nep-ltv New Economics Papers
on Unemployment, Inequality and Poverty
Issue of 2022‒07‒25
eight papers chosen by
Maximo Rossi
Universidad de la República

  1. Human Wellbeing and Machine Learning By Kaiser, Caspar; Oparina, Ekaterina; Gentile, Niccolò; Tkatchenko, Alexandre; Clark, Andrew E.; De Neve, Jan-Emmanuel; D’Ambrosio, Conchita
  2. Wealth in Latin America By Nestor Gandelman; Rodrigo Lluberas
  3. Some Tips for Doing Better Field Experiments and Getting Your Work Published By John List
  4. Half the Sky? The Female Labor Income Share in a Global Perspective By Theresa Neef; Anne-Sophie Robilliard
  5. The role of unobservable characteristics in friendship network formation. By Pablo Brañas-Garza; Lorenzo Ductor; Jaromir Kovarik
  6. Unveiling the Cosmic Race: Racial Inequalities in Latin America * By Luis Guillermo Woo-Mora
  7. Auto-Enrollment Retirement Plans in OregonSaves By John Chalmers; Olivia S. Mitchell; Jonathan Reuter; Mingli Zhong
  8. The 'Welcomed Lockdown' Hypothesis: When Do Mobility Restrictions Influence Mental Wellbeing? By Joan Costa-i-Font; Martin Knapp; Cristina Vilaplana-Prieto

  1. By: Kaiser, Caspar; Oparina, Ekaterina; Gentile, Niccolò; Tkatchenko, Alexandre; Clark, Andrew E.; De Neve, Jan-Emmanuel; D’Ambrosio, Conchita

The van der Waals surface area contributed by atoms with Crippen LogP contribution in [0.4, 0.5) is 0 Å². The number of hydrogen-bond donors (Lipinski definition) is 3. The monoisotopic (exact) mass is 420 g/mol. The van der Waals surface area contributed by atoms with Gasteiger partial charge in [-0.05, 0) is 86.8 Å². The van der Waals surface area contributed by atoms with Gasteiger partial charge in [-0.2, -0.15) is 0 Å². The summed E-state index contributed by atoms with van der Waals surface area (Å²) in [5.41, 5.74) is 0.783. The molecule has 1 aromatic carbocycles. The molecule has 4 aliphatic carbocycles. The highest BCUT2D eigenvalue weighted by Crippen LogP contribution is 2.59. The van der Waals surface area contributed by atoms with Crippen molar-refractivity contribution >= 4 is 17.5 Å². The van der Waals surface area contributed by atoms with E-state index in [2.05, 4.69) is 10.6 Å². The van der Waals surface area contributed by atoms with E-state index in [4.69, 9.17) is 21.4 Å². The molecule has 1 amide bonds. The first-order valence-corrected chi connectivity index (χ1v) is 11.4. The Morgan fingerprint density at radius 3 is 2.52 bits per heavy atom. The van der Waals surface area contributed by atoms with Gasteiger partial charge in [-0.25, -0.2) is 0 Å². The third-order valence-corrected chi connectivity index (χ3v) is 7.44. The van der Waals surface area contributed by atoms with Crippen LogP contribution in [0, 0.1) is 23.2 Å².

Abstract: There is a vast literature on the determinants of subjective wellbeing. Yet, standard regression models explain little variation in wellbeing. We here use data from Germany, the UK, and the US to assess the potential of Machine Learning (ML) to help us better understand wellbeing. Compared to traditional models, ML approaches provide moderate improvements in predictive performance. Drastically expanding the set of explanatory variables doubles our predictive ability across approaches on unseen data. The variables identified as important by ML – material conditions, health, social relations – are similar to those previously identified. Our data-driven ML results therefore validate previous conventional approaches.
    Date: 2022–06
    URL: http://d.repec.org/n?u=RePEc:amz:wpaper:2022-11&r=
  2. By: Nestor Gandelman (Universidad ORT Uruguay. Facultad de Administración y Ciencias Sociales. Departamento de Economía); Rodrigo Lluberas (Universidad ORT Uruguay. Facultad de Administración y Ciencias Sociales. Departamento de Economía)
    Abstract: This paper presents harmonized indicators for household wealth, its components, and its determinants (including intergenerational mobility) in four Latin American countries (Chile, Colombia, Mexico and Uruguay), using Spain as a comparison benchmark. It is based on recently available microdata from financial surveys. The paper analyzes the relationship between wealth indicators and sociodemographic characteristics of household heads (age, education, gender, marital status).
    Keywords: wealth, income, distribution, Latin America
    Date: 2022–05
    URL: http://d.repec.org/n?u=RePEc:avs:wpaper:133&r=
  3. By: John List
    Abstract: These are the slides from John A. List's keynote at the 2022 AFE conference.
    Date: 2022
    URL: http://d.repec.org/n?u=RePEc:feb:artefa:00755&r=
  4. By: Theresa Neef (Freie Universität Berlin, WIL - World Inequality Lab , EU Tax - EU Tax Observatory); Anne-Sophie Robilliard (IRD - Institut de Recherche pour le Développement, WIL - World Inequality Lab)